rise and importance of ITIL last year, and this has only strengthened with the release of ITIL V3 during 2007. In general, V3 makes the link between ITIL's best practice and business benefits both clearer and stronger. The main development is that V3 takes a lifecycle approach to guidance, as opposed to organising according to IT delivery sectors. It is more tightly aligned with business usage, and is more compatible with internation standards such as ISO/IEC 20000.
ITIL has achieved a lot of management mindshare in countries such as the UK, the Netherlands, Scandinavia, Canada and Australia, and is steadily growing in the US.
In some ways ALM can be viewed as a subset of the service management lifecycle, and there are many benefits of taking this approach. Application development is often 30% or less of the whole cost of the application through its life. The advantages of considering the transition into service (release management traditionally) from very early in the lifecycle, and also taking a holistic view of the whole lifecycle through to maintenance and retirement, and considering the integration with other services, tend to be more cost effectiv e in the long run.
The interesting thing with some of the developments discussed above is that there is in some quarters almost a backlash in that some approaches have been overhyped and are perhaps harmful. We are certainly of the opinion that Agile SCM itself has been accused of throwing out good SCM principles in pursuit of some uncontrolled chaos or "license to hack". This is a failure to communicate the disciplines required for good agile development.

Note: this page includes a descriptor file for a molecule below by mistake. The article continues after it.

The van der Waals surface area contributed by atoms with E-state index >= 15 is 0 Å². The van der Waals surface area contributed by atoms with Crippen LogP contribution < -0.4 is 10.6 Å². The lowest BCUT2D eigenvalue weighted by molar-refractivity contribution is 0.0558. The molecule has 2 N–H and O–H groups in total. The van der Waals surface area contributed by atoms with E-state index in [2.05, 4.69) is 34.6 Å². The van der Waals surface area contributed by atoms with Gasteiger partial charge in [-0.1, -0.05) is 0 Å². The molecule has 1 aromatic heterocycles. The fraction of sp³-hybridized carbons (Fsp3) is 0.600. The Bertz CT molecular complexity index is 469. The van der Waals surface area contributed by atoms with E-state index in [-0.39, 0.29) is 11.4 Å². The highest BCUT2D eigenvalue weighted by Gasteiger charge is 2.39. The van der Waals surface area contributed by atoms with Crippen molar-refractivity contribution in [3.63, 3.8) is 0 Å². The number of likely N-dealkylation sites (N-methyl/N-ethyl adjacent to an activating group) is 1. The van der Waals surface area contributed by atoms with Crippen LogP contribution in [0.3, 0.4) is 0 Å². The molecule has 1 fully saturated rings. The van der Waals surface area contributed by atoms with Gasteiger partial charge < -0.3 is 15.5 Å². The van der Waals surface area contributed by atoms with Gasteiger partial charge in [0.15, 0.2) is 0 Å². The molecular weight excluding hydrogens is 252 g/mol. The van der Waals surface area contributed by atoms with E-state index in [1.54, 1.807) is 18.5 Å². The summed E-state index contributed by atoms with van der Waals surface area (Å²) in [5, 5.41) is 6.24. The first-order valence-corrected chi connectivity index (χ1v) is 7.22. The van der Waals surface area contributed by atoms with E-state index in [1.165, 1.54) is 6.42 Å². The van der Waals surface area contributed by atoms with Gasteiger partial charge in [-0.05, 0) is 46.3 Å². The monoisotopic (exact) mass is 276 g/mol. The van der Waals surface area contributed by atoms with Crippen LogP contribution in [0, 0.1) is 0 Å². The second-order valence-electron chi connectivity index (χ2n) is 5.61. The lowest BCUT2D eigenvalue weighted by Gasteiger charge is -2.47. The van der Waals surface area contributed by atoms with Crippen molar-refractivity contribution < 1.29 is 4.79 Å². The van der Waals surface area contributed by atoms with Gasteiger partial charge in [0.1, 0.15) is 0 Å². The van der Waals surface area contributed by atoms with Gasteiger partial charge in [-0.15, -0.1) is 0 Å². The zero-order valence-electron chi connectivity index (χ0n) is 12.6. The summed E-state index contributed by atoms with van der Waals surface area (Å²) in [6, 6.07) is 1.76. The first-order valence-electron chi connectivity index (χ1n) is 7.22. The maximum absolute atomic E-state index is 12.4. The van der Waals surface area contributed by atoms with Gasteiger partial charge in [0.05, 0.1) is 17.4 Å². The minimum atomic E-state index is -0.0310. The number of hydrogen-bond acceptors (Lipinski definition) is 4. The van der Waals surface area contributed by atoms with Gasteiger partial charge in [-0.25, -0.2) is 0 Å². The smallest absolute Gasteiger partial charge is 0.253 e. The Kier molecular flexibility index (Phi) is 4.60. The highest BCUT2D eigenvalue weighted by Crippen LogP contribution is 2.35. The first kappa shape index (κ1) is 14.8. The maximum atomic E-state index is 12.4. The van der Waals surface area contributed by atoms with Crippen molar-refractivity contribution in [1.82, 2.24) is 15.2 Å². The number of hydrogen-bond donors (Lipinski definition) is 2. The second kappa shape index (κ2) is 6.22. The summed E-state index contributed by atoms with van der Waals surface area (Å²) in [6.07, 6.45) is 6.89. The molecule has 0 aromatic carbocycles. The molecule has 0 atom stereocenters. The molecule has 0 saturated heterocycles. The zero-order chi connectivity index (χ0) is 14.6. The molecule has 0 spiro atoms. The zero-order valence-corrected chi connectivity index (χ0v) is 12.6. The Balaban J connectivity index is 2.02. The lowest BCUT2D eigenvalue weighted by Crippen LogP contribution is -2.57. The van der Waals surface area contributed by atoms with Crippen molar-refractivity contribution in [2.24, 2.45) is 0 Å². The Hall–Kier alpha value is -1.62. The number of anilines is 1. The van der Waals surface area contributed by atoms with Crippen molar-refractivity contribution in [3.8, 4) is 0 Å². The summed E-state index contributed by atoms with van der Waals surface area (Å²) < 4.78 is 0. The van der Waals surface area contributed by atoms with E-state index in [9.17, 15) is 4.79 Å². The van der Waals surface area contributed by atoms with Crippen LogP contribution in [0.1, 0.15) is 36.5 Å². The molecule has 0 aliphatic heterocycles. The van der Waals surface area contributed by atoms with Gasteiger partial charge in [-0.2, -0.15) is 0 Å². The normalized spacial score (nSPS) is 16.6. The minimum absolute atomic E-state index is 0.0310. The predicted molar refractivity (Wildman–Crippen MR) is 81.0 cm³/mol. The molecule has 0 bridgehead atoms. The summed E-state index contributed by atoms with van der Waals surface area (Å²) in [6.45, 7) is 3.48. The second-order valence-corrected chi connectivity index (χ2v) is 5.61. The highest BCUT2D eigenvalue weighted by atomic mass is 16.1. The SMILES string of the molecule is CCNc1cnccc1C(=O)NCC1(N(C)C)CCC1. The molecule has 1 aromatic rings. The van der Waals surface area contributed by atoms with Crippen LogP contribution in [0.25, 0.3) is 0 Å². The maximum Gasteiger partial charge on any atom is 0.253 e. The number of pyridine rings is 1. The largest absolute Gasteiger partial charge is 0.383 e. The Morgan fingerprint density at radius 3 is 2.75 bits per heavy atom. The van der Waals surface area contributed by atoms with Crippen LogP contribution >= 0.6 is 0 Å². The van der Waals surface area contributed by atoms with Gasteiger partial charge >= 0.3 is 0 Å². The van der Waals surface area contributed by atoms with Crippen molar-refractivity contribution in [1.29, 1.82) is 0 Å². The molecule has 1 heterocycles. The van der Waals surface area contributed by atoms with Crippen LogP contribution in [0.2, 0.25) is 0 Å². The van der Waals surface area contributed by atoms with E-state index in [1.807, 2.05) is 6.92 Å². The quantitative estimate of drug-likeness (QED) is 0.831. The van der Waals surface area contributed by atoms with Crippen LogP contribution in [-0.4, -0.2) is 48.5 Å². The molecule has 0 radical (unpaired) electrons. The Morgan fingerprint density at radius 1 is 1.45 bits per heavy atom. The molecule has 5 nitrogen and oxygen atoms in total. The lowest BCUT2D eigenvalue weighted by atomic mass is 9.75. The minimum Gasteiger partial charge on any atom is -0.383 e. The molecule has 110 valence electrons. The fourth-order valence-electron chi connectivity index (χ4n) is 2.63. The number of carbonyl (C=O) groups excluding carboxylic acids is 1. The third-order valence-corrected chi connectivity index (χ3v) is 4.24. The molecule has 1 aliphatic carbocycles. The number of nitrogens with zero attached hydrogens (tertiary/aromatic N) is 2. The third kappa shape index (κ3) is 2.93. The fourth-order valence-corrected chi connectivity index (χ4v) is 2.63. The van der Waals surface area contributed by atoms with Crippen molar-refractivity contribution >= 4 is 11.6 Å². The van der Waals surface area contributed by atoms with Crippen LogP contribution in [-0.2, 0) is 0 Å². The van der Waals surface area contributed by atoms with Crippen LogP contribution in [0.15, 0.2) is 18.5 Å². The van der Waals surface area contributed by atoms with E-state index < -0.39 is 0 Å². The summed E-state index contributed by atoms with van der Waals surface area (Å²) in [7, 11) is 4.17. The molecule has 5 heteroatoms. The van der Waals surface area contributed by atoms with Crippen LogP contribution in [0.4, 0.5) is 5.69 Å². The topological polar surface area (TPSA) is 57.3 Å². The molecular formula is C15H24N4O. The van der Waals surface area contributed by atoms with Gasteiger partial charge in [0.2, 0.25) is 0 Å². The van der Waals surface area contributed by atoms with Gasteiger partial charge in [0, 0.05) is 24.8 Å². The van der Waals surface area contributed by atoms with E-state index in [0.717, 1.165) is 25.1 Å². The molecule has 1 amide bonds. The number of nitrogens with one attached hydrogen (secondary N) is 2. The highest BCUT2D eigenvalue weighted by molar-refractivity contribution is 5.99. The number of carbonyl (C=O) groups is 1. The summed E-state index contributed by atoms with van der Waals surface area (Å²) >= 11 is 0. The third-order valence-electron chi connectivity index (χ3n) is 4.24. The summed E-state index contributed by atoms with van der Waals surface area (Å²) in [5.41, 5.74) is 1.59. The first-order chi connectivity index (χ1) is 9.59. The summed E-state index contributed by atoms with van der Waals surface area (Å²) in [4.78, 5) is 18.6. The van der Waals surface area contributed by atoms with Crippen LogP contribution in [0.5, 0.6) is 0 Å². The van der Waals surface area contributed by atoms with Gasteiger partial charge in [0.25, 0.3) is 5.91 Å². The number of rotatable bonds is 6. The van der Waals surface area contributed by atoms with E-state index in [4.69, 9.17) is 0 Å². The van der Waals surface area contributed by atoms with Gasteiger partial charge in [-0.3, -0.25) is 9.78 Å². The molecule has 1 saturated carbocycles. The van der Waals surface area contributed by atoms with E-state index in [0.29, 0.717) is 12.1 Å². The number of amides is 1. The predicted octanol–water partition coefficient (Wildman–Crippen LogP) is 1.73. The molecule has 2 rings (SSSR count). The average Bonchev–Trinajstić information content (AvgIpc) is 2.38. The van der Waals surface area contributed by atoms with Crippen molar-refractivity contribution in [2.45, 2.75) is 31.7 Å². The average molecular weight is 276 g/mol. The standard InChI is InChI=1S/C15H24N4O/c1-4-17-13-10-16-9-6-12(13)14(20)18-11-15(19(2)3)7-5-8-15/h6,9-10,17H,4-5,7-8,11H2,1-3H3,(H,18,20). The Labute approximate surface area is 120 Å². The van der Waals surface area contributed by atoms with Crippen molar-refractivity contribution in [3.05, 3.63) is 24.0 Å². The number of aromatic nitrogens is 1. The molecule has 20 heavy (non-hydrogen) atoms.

A backlash is also a positive sign in that it fuels debate, and as long as this is kept constructive, the results are only going to be positive for all of us.
In a recent 2-part article in Better Software magazine (Nov & Dec 2007 ), Gertrud Bjørnvig, James O. Coplien and Neil Harrison discuss the problems with TDD (Test Driven Development). This builds on Coplien's blog article: Religion's Newfound Restraint on Progress . The reference to the research by Siniaalto and Abrahamsson is perhaps over stated. This paper (available for purchase via IEEE) actually does two things: summarises 16 studies (in industrial, semi-industrial and academic settings), and does a comparitive case study of the effects of TDD on 2 iterative test-last projects vs. a single TDD project. The summary questions the generalizabilty and significance of some results, but does conclude that TDD may enhance software quality and may not decrease developer productivity!
The results of their comparative study are rather more ambiguous - they indicate that TDD does not always produce highly cohesive code as predicted in the literature, but qualifies this by referring to their single TDD project having less experienced developers than the other 2 projects. It does note that test coverage is improved by TDD. This sort of paper is definitely to be encouraged, and more examples are needed, but we should not perhaps read too much into one example. The rest of the Better Software article contains many good points and points out various dangers that, in our experience, do occur if TDD is not sensibly applied. For now, we think the jury is still out, but as ever a realistic approach, as opposed to naive belief in the hype, is going to bring you the best results.
On the ITIL front, there is anecdotal evidence that some companies and individuals are annoyed that their ITIL V2 qualifications now need to be redone to make them ITIL V3 compliant. In addition, the various changes in